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Drawing is a big element in the book: the main character, Cyril Andruchuk, sketches obsessively — ”manly“ things — pliers, hammers, razors, hacksaws, a welding mask. Lauren read a draft of Grant Buday’s manuscript and created a series of sketches for the cover, and we chose a drawing of a row of jam jars holding screws, nuts and nails, as left by Cyril’s father, above an easel with an in-progress portrait of Stalin. On top of Lauren’s drawing I layered scans of my pencil sketch lettering of the author’s name and the book title.
Lauren Simkin Berke
Vancouver, summer 1962. Cyril Andrachuk and Connie Chow are seventeen and in love.
Cyril is the only Canadian-born member of the Andrachuk family, his parents and older brother having survived Stalin’s systematic starving of the Ukraine. His brother’s brittle bones are not the only legacy of Stalin. Cyril’s famine-free childhood has built up a distance between him and the rest of the household.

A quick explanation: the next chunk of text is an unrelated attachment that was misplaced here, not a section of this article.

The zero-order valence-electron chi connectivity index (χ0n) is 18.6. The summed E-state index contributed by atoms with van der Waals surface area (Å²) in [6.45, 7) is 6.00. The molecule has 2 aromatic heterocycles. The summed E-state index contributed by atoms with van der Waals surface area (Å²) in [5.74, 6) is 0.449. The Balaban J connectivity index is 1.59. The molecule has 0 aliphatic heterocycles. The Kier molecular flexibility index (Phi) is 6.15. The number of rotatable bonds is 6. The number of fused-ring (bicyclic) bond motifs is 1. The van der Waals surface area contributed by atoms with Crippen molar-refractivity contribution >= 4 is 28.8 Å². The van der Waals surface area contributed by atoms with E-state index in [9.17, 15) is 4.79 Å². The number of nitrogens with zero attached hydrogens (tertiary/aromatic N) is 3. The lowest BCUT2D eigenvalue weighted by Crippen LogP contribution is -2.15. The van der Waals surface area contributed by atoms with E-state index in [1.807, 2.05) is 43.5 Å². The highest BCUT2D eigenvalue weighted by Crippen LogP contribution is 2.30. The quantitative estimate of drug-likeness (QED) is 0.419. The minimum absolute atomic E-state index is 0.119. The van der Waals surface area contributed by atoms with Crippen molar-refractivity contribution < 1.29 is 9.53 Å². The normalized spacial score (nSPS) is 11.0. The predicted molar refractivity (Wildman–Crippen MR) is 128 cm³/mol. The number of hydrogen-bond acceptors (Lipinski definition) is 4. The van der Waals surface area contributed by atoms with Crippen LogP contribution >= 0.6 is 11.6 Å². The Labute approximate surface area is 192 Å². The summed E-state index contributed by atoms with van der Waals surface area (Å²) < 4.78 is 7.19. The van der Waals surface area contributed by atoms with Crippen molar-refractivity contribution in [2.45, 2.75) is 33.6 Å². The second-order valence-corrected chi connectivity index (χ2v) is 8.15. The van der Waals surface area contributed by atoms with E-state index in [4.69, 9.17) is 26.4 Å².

His family’s past charges Cyril’s present with bitter overtones he barely understands and Cyril’s love of art is beyond his family’s comprehension; Cyril is destined to be a working man, not a working artist.
In this house built on the edge of a cemetery, where his mother reviews the burials over her morning tea, creativity and joy are suspect. Mourning the early death of his father, Cyril finds solace in lovingly drawing his father’s metalworking tools and in his happiness with Connie. But his family’s resentment sows the seeds of betrayal, and Cyril must find a way to live with his family’s past in order to find his future.
Art, love, and history furnish the setting in this tale. The Delusionist is a novel of longing, loss and rediscovered joy.